Monday, August 19, 2013

HILKHOT TESHUBA 2:1. Credible Teshuba

What is considered a perfect repentance? When one is faced with the same opportunity to repeat the original transgression, but now he does not do it because he has repented... however, when one does not repeat the original transgression, [and refrains from sinning] because now he fears people will find out... his repentance is still accepted, but it is not considered a perfect repentance  

Maimonides gives the example of a man who was involved in an adulterous relationship and later on repents. The ultimate test of his repentance would take place if that man is eventually faced with a similar opportunity but now he refrains from repeating the transgression because of his new understanding and resolve.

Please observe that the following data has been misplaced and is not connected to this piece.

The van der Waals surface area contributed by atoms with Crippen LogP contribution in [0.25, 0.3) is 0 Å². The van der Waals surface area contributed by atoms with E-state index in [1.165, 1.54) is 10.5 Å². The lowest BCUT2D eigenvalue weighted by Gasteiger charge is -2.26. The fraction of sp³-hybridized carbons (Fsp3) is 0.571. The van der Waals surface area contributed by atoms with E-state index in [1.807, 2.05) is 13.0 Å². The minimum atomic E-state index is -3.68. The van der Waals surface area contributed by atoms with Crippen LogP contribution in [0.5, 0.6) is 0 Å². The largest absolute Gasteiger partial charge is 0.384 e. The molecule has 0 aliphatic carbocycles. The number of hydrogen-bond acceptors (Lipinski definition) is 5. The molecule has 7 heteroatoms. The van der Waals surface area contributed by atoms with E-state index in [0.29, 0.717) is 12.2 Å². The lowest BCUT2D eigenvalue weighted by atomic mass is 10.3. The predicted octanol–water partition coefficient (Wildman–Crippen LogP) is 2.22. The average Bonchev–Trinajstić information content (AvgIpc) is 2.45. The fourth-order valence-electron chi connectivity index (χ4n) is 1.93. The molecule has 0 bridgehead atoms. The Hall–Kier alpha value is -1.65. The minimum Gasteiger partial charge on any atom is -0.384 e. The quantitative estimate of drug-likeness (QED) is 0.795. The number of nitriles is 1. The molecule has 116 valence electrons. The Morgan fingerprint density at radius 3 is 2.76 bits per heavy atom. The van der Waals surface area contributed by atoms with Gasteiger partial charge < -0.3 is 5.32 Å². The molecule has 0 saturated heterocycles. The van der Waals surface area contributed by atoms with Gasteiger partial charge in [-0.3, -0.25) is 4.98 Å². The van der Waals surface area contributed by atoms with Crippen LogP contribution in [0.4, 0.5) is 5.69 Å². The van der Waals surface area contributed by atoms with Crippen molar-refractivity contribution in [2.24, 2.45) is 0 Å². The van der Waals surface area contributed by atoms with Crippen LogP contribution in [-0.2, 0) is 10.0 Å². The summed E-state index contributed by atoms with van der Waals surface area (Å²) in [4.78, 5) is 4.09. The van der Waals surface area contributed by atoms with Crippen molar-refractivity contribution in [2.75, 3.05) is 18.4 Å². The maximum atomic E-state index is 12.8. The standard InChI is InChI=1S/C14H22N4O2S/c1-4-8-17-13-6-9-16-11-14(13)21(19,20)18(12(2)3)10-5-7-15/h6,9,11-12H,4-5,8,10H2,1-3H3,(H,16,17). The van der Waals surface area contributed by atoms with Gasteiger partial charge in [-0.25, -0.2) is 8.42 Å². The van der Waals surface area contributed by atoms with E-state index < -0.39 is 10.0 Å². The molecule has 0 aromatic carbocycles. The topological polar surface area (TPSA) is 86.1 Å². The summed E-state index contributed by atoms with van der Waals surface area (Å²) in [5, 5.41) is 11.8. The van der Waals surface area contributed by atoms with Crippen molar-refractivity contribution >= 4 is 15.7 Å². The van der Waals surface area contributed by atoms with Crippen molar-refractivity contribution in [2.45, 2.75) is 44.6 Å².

However, if that man is not faced again with the same circumstances which led to his earlier sin, or if he faces a similar scenario but now he refrains from sinning because he suspects somebody will find out about his affair, his Teshuba is still accepted, but it is not considered a perfect Teshuba. Why? Because this man might have changed not because of his conscience, but because of pressure, embarrassment, interest, etc.

A modern example:  Very often we read in the news about a public figure who was caught doing immoral things. Many times they would come in front of the cameras and publicly express their regret and apologize for what they have done. That act is definitely an act of repentance. However, because of its timing it is questionable in terms of its credibility and genuineness. Why? Because the whole process of repentance, regret and apologies happened as a consequence of being caught...  

Following Maimonides words, the perfect act of repentance in this case would have taken place if, while still involved in an illicit relationship or other immoral act and without being caught, and with no external impediment to continue with it, one would decide out of his own conscience, to stop, repent and change. 

That would be a perfect and credible act of Teshuba.

Rosh Hashanah: The Tipping Point 
  by Aryeh Sobel and Aish